• Agathocleous M, Iordanova I, Willardsen MI, Xue XY, Vetter ML, Harris WA, Moore KB (2009) A directional Wnt/beta-catenin-Sox2-proneural pathway regulates the transition from proliferation to differentiation in the Xenopus retina. Development, 136:3289-3299
  • Fuhrmann S, Riesenberg AN, Mathiesen AM, Brown EC, Vetter ML, Brown NL. (2008) Characterization of a transient TCF/LEF-responsive progenitor population in the embryonic mouse retina. Invest Ophthalmol Vis Sci., 50:432-440.
  • Zhang J, Fuhrmann S, Vetter ML. (2008) A non-autonomous role for retinal Frizzled-5 in regulating hyaloid vitreous vasculature development. Invest Ophthalmol Vis Sci., 49:5561-5567.
  • Riesenberg, A.N., Le, T.T., Willardsen, M.I., Blackburn, D.C., Vetter, M.L., Brown, N.L. (2008) Pax6 regulation of Math5 during mouse retinal neurogenesis. Genesis. 47:175-187.
  • Soto, I., Oglesby, E., Buckingham, B.P., Son, J.L., Roberson, E.D., Steele, M.R., Inman, D.M., Vetter, M.L., Horner, P.J., Marsh-Armstrong, N. (2008) Retinal ganglion cells downregulate gene expression and lose their axons within the optic nerve head in a mouse glaucoma model. J. Neurosci., 28:548-61.
  • Bosco A., Inman, D.M., Steele, M.R., Wu, G.,  Soto, I., Marsh-Armstrong, N., Hubbard, W.C., Calkins, D.J., Horner, P.J., Vetter, M.L. (2008) Reduced retina microglial activation and improved optic nerve integrity with minocycline treatment in the DBA/2J mouse model of glaucoma. Invest Ophthalmol Vis Sci. 49:1437-46.
  • Buckingham, B.P., Inman, D.M., Lambert, W., Oglesby, E., Calkins, D.J., Steele, M.R., Vetter, M.L., Marsh-Armstrong, N., Horner, P.J.  (2008) Progressive ganglion cell degeneration precedes neuronal loss in an animal model of glaucoma. J. Neuroscience. 28:2735-44.
  • Burns, C.J, Zhang, J., Brown, E.C., Van Bibber, A.M., Van Es, J., Clevers, H., Ishikawa, T., Taketo, M.M., Vetter, M.L., Fuhrmann, S. (2008) Investigation of Frizzled-5 during embryonic neural development in mouse. Developmental Dynamics, 237(6):1614-1626.
  • Steele, M.R., Inman, D.M., Calkins, D.J., Horner, P.J. and Vetter M.L.  (2006) Microarray Analysis of Retinal Gene Expression in the DBA/2J Model of Glaucoma. Invest Ophthalmol Vis Sci, 47:977-985.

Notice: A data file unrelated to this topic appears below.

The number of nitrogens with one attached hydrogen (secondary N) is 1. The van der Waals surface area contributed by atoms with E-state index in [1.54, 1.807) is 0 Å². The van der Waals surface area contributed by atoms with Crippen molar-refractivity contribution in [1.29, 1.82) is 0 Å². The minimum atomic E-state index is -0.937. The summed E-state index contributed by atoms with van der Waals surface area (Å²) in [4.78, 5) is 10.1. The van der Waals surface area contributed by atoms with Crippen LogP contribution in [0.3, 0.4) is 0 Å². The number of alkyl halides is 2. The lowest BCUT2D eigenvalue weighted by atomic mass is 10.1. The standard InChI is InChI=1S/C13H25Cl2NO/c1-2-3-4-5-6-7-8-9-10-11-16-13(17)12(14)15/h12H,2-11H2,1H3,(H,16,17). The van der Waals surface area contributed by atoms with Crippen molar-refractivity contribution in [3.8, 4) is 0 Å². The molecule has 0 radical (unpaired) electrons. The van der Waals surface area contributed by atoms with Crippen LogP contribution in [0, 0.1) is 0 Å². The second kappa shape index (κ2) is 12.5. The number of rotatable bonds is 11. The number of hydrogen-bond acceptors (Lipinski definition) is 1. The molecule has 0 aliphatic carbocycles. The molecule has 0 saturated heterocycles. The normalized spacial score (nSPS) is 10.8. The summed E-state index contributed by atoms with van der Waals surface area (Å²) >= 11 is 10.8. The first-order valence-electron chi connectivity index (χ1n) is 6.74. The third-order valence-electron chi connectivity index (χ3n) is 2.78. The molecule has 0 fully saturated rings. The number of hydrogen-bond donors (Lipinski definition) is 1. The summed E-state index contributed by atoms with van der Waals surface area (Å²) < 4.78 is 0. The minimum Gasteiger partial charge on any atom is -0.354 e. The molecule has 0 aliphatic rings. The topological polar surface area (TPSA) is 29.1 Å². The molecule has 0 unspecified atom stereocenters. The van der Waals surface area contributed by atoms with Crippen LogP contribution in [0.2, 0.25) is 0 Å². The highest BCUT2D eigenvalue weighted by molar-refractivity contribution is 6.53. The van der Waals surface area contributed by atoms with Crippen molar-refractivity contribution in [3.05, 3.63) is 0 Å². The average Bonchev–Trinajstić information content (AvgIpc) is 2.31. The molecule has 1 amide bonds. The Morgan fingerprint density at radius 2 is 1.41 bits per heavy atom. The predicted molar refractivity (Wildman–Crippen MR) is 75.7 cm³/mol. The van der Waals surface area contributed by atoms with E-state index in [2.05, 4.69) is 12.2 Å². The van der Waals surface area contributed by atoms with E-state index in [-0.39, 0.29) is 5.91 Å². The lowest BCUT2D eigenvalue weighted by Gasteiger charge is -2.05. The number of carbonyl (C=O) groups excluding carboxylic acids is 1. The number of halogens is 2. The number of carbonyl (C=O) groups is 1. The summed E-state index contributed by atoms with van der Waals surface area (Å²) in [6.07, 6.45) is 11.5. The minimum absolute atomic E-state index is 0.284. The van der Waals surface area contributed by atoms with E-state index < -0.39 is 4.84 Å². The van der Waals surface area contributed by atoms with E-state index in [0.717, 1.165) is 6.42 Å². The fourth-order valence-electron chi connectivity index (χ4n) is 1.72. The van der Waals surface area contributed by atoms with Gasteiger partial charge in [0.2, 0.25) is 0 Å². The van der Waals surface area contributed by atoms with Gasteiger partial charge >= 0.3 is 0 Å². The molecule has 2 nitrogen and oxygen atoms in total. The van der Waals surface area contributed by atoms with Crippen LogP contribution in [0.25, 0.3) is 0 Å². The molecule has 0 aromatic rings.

• Hutcheson, D.A., Hanson, M.I., Moore, K.B., Le, T.T., Brown, N.B., and Vetter, M.L. (2005) bHLH-dependent and -independent modes of Ath5 gene regulation during retinal development. Development, 132:829-839.
  • Van Raay, T.J., Moore, K.B., Iordanova, I., Steele, M., Jamrich, M., Harris, W.A., and Vetter, M.L. (2005) Frizzled 5 signaling governs the neural potential of progenitors in the developing Xenopus retina. Neuron, 46:23-36.

Recent Reviews and book chapters

  • Moore, K.B. and Vetter, M.L. (2007) Retinal development (chapter). Principles of Developmental Genetics, Ed. Sally Moody. Elsevier, Inc.
  • Vetter, M.L. and Dorsky, R. Neural differentiation (chapter), Developmental Neurobiology, 4th Edition. Eds. Mahendra Rao and Marcus Jacobson. Plenum Press, 2005.
  • Vetter, M.L. and Levine E. (2004) Adult retinal stem cells. In: Adult Stem Cells (ed: Turksen, K.) Humana Press, Totowa, NJ.
  • Logan, M.A. and Vetter, M.L. (2004) Do-it-yourself tiling: dendritic growth in the absence of homotypic contacts. Neuron, 43:439-440.
  • Van Raay T.J. and Vetter M.L., (2004) Wnt/frizzled signaling during vertebrate retinal development. Dev Neurosci., 26:352-358.
  • Vetter, M.L. (2003) Methylation gets SMRT: Functional insights into Rett Syndrome. Dev. Cell. 5:359-360.
  • Hutcheson, D.A. and Vetter, M.L. (2002) Transgenic approaches to retinal development and function in Xenopus laevis. Methods, vol. 28(4), 402-410.